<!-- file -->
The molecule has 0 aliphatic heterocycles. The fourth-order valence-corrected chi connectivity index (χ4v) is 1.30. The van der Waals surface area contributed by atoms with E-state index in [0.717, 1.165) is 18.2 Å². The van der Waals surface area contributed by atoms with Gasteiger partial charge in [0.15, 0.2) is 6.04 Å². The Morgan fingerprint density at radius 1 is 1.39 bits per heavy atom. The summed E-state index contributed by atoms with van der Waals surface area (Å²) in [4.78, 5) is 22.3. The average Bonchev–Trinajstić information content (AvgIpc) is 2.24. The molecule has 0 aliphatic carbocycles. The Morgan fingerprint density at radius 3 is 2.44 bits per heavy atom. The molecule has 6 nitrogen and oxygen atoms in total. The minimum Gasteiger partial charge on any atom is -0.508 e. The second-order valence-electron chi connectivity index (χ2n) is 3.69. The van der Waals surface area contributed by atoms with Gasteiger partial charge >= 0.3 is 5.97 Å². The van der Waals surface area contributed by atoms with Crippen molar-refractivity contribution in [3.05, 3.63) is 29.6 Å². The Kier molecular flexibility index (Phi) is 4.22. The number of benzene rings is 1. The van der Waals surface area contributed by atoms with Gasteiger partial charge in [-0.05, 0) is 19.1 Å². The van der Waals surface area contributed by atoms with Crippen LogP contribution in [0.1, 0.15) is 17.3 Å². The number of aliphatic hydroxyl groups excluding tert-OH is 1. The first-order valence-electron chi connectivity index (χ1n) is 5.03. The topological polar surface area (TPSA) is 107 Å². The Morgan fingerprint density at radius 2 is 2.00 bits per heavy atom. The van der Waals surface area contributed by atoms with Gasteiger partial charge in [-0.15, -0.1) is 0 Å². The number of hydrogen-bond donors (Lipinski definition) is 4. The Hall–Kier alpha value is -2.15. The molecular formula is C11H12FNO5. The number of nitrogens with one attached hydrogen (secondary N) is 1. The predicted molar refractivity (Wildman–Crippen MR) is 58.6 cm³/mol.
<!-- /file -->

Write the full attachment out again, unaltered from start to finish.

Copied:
The molecule has 0 aliphatic heterocycles. The fourth-order valence-corrected chi connectivity index (χ4v) is 1.30. The van der Waals surface area contributed by atoms with E-state index in [0.717, 1.165) is 18.2 Å². The van der Waals surface area contributed by atoms with Gasteiger partial charge in [0.15, 0.2) is 6.04 Å². The Morgan fingerprint density at radius 1 is 1.39 bits per heavy atom. The summed E-state index contributed by atoms with van der Waals surface area (Å²) in [4.78, 5) is 22.3. The average Bonchev–Trinajstić information content (AvgIpc) is 2.24. The molecule has 0 aliphatic carbocycles. The Morgan fingerprint density at radius 3 is 2.44 bits per heavy atom. The molecule has 6 nitrogen and oxygen atoms in total. The minimum Gasteiger partial charge on any atom is -0.508 e. The second-order valence-electron chi connectivity index (χ2n) is 3.69. The van der Waals surface area contributed by atoms with Gasteiger partial charge >= 0.3 is 5.97 Å². The van der Waals surface area contributed by atoms with Crippen molar-refractivity contribution in [3.05, 3.63) is 29.6 Å². The Kier molecular flexibility index (Phi) is 4.22. The number of benzene rings is 1. The van der Waals surface area contributed by atoms with Gasteiger partial charge in [-0.05, 0) is 19.1 Å². The van der Waals surface area contributed by atoms with Crippen LogP contribution in [0.1, 0.15) is 17.3 Å². The number of aliphatic hydroxyl groups excluding tert-OH is 1. The first-order valence-electron chi connectivity index (χ1n) is 5.03. The topological polar surface area (TPSA) is 107 Å². The Morgan fingerprint density at radius 2 is 2.00 bits per heavy atom. The van der Waals surface area contributed by atoms with Gasteiger partial charge in [-0.15, -0.1) is 0 Å². The number of hydrogen-bond donors (Lipinski definition) is 4. The Hall–Kier alpha value is -2.15. The molecular formula is C11H12FNO5. The number of nitrogens with one attached hydrogen (secondary N) is 1. The predicted molar refractivity (Wildman–Crippen MR) is 58.6 cm³/mol.